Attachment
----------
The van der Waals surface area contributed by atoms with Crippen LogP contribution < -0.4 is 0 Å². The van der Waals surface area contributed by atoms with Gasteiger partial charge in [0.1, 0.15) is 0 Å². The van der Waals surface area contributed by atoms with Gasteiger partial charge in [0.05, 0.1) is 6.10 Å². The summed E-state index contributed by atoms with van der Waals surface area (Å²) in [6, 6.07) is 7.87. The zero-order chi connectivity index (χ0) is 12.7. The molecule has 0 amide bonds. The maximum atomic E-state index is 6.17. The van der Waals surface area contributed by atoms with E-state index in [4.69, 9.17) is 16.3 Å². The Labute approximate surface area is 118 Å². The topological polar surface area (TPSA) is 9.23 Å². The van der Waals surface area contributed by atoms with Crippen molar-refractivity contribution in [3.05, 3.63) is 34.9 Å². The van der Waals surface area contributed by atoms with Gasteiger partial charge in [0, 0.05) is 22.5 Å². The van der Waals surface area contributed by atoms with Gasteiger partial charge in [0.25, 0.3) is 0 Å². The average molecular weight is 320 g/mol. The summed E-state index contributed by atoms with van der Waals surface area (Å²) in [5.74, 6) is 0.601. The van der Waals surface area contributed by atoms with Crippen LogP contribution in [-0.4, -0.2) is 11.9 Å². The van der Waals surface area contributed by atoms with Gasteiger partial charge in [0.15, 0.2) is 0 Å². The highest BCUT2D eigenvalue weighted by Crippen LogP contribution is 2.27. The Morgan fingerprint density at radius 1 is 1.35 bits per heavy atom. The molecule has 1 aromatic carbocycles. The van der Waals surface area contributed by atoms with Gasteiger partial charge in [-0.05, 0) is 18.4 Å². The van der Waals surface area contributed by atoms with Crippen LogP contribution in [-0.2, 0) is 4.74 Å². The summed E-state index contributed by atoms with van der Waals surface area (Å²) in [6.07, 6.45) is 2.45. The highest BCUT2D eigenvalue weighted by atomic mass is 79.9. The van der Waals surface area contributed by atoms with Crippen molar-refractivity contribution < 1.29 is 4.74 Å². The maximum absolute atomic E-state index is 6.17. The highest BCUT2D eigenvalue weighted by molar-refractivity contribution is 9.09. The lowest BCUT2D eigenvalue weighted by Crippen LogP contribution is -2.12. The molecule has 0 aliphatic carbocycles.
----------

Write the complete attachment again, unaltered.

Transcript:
The van der Waals surface area contributed by atoms with Crippen LogP contribution < -0.4 is 0 Å². The van der Waals surface area contributed by atoms with Gasteiger partial charge in [0.1, 0.15) is 0 Å². The van der Waals surface area contributed by atoms with Gasteiger partial charge in [0.05, 0.1) is 6.10 Å². The summed E-state index contributed by atoms with van der Waals surface area (Å²) in [6, 6.07) is 7.87. The zero-order chi connectivity index (χ0) is 12.7. The molecule has 0 amide bonds. The maximum atomic E-state index is 6.17. The van der Waals surface area contributed by atoms with E-state index in [4.69, 9.17) is 16.3 Å². The Labute approximate surface area is 118 Å². The topological polar surface area (TPSA) is 9.23 Å². The van der Waals surface area contributed by atoms with Crippen molar-refractivity contribution in [3.05, 3.63) is 34.9 Å². The van der Waals surface area contributed by atoms with Gasteiger partial charge in [0, 0.05) is 22.5 Å². The van der Waals surface area contributed by atoms with Gasteiger partial charge in [0.25, 0.3) is 0 Å². The average molecular weight is 320 g/mol. The summed E-state index contributed by atoms with van der Waals surface area (Å²) in [5.74, 6) is 0.601. The van der Waals surface area contributed by atoms with Crippen LogP contribution in [-0.4, -0.2) is 11.9 Å². The van der Waals surface area contributed by atoms with Gasteiger partial charge in [0.15, 0.2) is 0 Å². The highest BCUT2D eigenvalue weighted by Crippen LogP contribution is 2.27. The Morgan fingerprint density at radius 1 is 1.35 bits per heavy atom. The molecule has 1 aromatic carbocycles. The van der Waals surface area contributed by atoms with Gasteiger partial charge in [-0.05, 0) is 18.4 Å². The van der Waals surface area contributed by atoms with Crippen LogP contribution in [-0.2, 0) is 4.74 Å². The summed E-state index contributed by atoms with van der Waals surface area (Å²) in [6.07, 6.45) is 2.45. The highest BCUT2D eigenvalue weighted by atomic mass is 79.9. The van der Waals surface area contributed by atoms with Crippen molar-refractivity contribution < 1.29 is 4.74 Å². The maximum absolute atomic E-state index is 6.17. The highest BCUT2D eigenvalue weighted by molar-refractivity contribution is 9.09. The lowest BCUT2D eigenvalue weighted by Crippen LogP contribution is -2.12. The molecule has 0 aliphatic carbocycles.